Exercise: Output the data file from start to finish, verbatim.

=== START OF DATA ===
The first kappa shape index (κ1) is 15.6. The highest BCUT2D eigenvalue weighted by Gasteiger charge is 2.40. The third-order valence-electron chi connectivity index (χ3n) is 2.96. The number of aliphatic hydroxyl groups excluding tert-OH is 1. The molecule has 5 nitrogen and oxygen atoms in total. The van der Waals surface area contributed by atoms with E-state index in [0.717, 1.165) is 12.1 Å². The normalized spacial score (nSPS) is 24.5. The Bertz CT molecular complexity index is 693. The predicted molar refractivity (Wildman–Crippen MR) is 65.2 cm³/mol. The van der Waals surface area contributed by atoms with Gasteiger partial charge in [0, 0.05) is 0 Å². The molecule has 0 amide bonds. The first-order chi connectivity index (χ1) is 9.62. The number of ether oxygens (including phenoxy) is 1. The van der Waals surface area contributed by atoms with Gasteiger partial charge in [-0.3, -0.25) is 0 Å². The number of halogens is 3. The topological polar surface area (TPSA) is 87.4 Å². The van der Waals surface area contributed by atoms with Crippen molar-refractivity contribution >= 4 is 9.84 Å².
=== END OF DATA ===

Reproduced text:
The first kappa shape index (κ1) is 15.6. The highest BCUT2D eigenvalue weighted by Gasteiger charge is 2.40. The third-order valence-electron chi connectivity index (χ3n) is 2.96. The number of aliphatic hydroxyl groups excluding tert-OH is 1. The molecule has 5 nitrogen and oxygen atoms in total. The van der Waals surface area contributed by atoms with E-state index in [0.717, 1.165) is 12.1 Å². The normalized spacial score (nSPS) is 24.5. The Bertz CT molecular complexity index is 693. The predicted molar refractivity (Wildman–Crippen MR) is 65.2 cm³/mol. The van der Waals surface area contributed by atoms with Gasteiger partial charge in [0, 0.05) is 0 Å². The molecule has 0 amide bonds. The first-order chi connectivity index (χ1) is 9.62. The number of ether oxygens (including phenoxy) is 1. The van der Waals surface area contributed by atoms with Gasteiger partial charge in [-0.3, -0.25) is 0 Å². The number of halogens is 3. The topological polar surface area (TPSA) is 87.4 Å². The van der Waals surface area contributed by atoms with Crippen molar-refractivity contribution >= 4 is 9.84 Å².